Economic Changes at the Dental Practice

The recession economy is leading to changes for 3 of 4 dentistsIn this survey, three of four dentists (74%) said they have made changes as a result of the slow economy.

Half (48%) said they’re reducing office expenses, 30% are instituting layoffs or staff reductions, and 13% are reducing employee compensation.

In terms of  dental marketing, 30% have increased their spending, while 9% have reduced marketing costs.

Here are some of their comments:

  • “In rural areas, the downturn is not affecting us as much. We don’t see the big ‘ups,’ but also don’t see the big ‘downs.'” (General dentist)
  • “People are reluctant to spend.” (New Jersey dentist)
  • “We are relying upon the internet for more of our new patients, especially Yelp.com.”
  • “Fewer chairside hours.” (California dentist)
  • “We did not lay off team members, but we chose to work with a smaller team and did not replace some team when attrition occurred. Team has 6, including 1 dentist.” (Canada dentist)
  • “We added staff.” (Georgia dentist)
  • “We have added new procedures.” (Texas orthodontist)
  • “We negotiated and joined a couple of dental insurance plans. We negotiated a very good fee schedule and are getting more new patients, too!” (Ohio prosthodontist)

Read more: Recession Economy Affects Dentists, Dental Practices

Dentists: Are Dental Hygienists Worth Their Weight in Gold?(video)

Dentists: Are Dental Hygienists Worth Their Weight in Gold?(video)In our story, Dental Hygienists Among the Fastest Growing Occupations in the U.S. we revealed that the U.S. Bureau of Labor Statistics Occupational Outlook for 2008-2018 expects the demand to hire more hygienists to perform preventive dental care will continue to grow.

According to the ADA, independent dentists reported paying full-time dental hygienists $33.90 per hour in 2008.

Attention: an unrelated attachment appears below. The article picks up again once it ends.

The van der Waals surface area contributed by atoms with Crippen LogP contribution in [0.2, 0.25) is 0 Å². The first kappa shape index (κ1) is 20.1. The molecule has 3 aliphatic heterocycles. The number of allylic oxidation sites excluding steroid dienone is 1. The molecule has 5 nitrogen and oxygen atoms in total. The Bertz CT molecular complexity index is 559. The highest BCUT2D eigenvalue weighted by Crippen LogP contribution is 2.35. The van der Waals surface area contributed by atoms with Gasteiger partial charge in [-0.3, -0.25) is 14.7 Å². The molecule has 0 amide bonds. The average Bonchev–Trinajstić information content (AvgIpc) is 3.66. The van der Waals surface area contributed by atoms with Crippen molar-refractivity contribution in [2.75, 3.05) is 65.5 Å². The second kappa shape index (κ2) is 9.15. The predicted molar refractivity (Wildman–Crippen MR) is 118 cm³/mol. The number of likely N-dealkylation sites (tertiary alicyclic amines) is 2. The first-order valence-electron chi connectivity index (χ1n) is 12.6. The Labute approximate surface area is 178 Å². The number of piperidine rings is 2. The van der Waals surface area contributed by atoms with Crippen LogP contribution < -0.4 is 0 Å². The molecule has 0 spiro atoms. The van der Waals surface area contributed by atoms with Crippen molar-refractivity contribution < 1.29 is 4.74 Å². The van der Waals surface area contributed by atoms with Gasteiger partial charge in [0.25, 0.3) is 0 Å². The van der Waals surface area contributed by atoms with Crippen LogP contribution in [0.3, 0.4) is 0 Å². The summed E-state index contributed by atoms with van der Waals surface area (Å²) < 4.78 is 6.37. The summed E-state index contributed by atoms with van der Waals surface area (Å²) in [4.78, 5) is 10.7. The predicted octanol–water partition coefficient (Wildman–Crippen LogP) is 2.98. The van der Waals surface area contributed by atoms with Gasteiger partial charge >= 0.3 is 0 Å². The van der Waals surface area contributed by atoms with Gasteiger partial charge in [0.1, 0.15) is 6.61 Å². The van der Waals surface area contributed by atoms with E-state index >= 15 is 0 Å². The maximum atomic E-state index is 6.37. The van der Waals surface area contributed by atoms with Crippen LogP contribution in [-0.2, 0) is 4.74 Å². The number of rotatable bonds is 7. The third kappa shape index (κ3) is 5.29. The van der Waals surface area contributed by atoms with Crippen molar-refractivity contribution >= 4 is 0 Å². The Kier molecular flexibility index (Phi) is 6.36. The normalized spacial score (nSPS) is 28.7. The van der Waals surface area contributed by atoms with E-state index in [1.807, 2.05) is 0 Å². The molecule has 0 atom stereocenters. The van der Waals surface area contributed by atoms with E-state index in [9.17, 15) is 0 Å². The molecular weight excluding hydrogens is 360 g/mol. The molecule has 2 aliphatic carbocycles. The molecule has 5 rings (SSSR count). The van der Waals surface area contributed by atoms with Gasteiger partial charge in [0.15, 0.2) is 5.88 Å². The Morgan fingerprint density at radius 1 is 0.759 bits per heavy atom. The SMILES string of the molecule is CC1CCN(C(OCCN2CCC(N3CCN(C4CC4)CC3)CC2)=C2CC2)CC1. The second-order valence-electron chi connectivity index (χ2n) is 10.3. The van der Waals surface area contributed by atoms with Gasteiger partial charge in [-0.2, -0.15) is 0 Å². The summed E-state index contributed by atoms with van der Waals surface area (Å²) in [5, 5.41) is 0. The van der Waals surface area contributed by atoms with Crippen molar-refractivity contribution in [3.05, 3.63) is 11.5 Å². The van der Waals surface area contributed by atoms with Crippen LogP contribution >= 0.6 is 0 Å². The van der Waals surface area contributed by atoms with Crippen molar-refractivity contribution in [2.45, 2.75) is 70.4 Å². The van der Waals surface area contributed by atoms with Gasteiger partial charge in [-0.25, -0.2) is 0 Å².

Considering the current economic environment The Wealthy Dentist decided to conduct a survey asking dentists if they pay their hygienists an hourly wage or if compensation is based on commission.

It seems most dentists still pay their dental hygienists an hourly wage, but some feel paying on commission is more fair. Said one dentist, “Hygienists are worth their weight in gold!” Another dentist disagreed saying, “Practices couldn’t run without them, but the current economics barely breaks even at best … hygienists seem to think they are cash cows for the office and fail to recognize the support and facilities the utilize.”

It’s an interesting economic issue. Click on Play to hear more of what dentists say about paying hygienists —

How do you pay the hygienist in your practice?

Dental Insurance Determines Who Will See a Dentist

Dental Insurance Determines Who Will See a DentistDental insurance status is a major determinant of who will seek dental treatment, according to a Facts and Findings report by Rutgers’ Center for State Health Policy.

The report complied data from the CSHP’s 2001 and 2009 New Jersey Family Health surveys on children ages 3 to 18 who received no dental services within a year.

The study found that children with employer-sponsored or privately purchased dental insurance were much more likely to receive dental care than children without dental insurance or even those covered by publicly insured programs like by Medicaid/NJ Family Care.

According to Rudgers University news, the report also pointed to well-care doctor visits as an important indicator of the likelihood of a child receiving dental care, possibly because of efforts to increase dental referrals in managed care plans and the expansion of dental care in federally qualified health centers.

“The odds were three times as great for children who did not have a well-child doctor visit in the past year to not receive dental care as those who visited a doctor,” said José Nova, research project coordinator and lead author of the study. He noted that care for under-served children could be improved with expanded health coverage under the Patient Protection and Affordable Care Act.

Reuters estimates that 45 million Americans do not have dental insurance.

To read more on this report see: Rutgers Study: When it Comes to Use of Dental Services, not all New Jersey Youngsters are Equal

Dentists Looking to 2012 for an Economic Upswing

Dentists Looking to 2012 for an Economic UpswingRecent economic reports give U.S. economists hope that 2012 will be an improvement over 2011, and it seems there are many dentists who agree.

“If the economy improves, as it should, we all should do better in 2012!” said one dentist.